How can we use technology to create sustainable city transport? – Guardian Chat

Join the Gurdian live chat on Thursday 30 October at 1pm GMT to discuss how technology can create cleaner, smoother, more efficient city transport

Demographers predict that by 2050 there are going to be 2.5 billion more people living in urban areas. Meanwhile, transport flows within cities are becoming ever more challenging to predict and manage.
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‘Urban and suburban geographies of ageing’

This write up by  Debbie Lager (University of Groningen) and Chiara Negrini (Kingston University) is about the ‘Urban and suburban geographies of ageing’ at the recent conference. The session was sponsored by the Urban Geography Research Group (UGRG) and the Geographies of Health Research Group (GHRG) but many of the presentations and areas of discussion are of particular interest to transport geographers interested in mobility and ageing.

The ‘Urban and suburban geographies of ageing’ double session was sponsored by the Urban Geography Research Group and the Geographies of Health Research Group. It was organised by Debbie Lager, Bettina van Hoven (both University of Groningen), Chiara Negrini (Kingston University) and Tim Schwanen (Oxford University). Both slots were well attended and marked a renewed engagement among geographers with the different socio-spatial configurations and inequalities of later life. The session covered a wide range of topics. The first slot brought together geographers engaged with mobilities and immobilities in old age. In particular, it looked at the transport dimension and the experiences of older people in navigating the outdoor environment. The papers in this slot discussed the meaning and accessibility of suburban and retail environments for older people, conflicting discourses around mobility scooters, urban design and older people’s engagement in cycling activities, the experiences of going outdoors after a recent fall and the challenges of suburban ageing. The second slot discussed a variety of issues around (minority) older adults (i.e., ethnicity and sexual orientation) and urban design, in particular housing and spatial distributions of older populations. Through different theoretical and methodological approaches, the papers in this slot highlighted the diversity in the ageing population’s social and spatial practices.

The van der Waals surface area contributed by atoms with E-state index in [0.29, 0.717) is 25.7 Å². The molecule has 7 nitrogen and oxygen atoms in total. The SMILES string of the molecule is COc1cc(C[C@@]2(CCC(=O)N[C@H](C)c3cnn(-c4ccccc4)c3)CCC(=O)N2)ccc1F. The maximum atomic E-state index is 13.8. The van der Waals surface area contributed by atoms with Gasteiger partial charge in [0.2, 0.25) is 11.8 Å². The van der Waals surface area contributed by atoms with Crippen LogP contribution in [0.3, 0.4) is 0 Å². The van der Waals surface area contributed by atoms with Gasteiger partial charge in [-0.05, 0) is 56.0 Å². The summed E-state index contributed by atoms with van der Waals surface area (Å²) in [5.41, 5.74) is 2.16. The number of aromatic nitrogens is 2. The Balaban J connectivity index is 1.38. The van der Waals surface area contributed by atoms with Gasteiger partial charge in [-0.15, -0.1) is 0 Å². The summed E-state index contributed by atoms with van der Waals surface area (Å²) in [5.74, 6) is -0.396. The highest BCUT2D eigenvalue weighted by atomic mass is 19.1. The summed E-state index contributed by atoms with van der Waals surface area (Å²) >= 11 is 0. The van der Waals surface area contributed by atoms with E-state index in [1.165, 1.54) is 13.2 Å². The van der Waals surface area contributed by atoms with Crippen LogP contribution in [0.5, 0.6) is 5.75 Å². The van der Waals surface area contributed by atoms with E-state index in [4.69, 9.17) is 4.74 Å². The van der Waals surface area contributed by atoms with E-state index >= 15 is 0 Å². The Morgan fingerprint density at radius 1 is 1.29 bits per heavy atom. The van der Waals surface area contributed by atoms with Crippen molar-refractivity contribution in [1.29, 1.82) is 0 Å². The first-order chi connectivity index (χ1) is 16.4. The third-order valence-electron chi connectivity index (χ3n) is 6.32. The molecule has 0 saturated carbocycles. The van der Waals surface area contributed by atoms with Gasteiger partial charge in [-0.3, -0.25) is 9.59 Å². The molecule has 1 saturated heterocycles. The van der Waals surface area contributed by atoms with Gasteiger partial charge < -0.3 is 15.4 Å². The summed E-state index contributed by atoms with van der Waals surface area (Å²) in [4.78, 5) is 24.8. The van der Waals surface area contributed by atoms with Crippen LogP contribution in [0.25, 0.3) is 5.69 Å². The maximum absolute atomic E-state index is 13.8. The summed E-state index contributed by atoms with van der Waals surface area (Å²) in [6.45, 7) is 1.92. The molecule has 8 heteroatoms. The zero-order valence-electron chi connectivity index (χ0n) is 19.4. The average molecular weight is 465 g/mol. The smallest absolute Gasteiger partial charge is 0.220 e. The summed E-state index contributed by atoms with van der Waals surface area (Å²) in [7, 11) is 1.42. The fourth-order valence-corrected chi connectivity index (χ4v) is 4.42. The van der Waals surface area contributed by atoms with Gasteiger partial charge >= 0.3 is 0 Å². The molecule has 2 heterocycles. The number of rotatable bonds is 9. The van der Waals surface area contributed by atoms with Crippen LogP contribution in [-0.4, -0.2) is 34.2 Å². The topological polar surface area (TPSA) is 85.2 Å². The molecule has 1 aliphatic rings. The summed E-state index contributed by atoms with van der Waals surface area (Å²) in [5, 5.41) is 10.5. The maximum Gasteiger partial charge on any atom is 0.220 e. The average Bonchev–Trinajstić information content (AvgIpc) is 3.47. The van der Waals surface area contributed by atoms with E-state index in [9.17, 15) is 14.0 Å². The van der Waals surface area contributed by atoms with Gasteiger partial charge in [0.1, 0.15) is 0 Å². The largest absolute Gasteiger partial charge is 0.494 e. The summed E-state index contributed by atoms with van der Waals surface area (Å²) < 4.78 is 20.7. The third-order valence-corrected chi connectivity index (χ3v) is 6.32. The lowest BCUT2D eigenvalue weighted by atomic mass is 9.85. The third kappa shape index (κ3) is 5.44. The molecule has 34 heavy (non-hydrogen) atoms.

The TGRG and Developing Areas Research Group (DARG) jointly hosted a three-part session at the RGS-IBG annual conference on mobilities and livelihoods in low income country urban contexts. While this is the first collaborative session between these two research groups, at least in recent years, the wide-ranging discussion generated by the 13 papers presented indicates the value of bringing together researchers whose approach and prime focus may differ, but whose common concern is to understand and contribute towards improving the lives of marginalised residents of rapidly developing urban areas. This write-up, by TGRG chair Karen Lucas, provides detail on each of the 13 talks.

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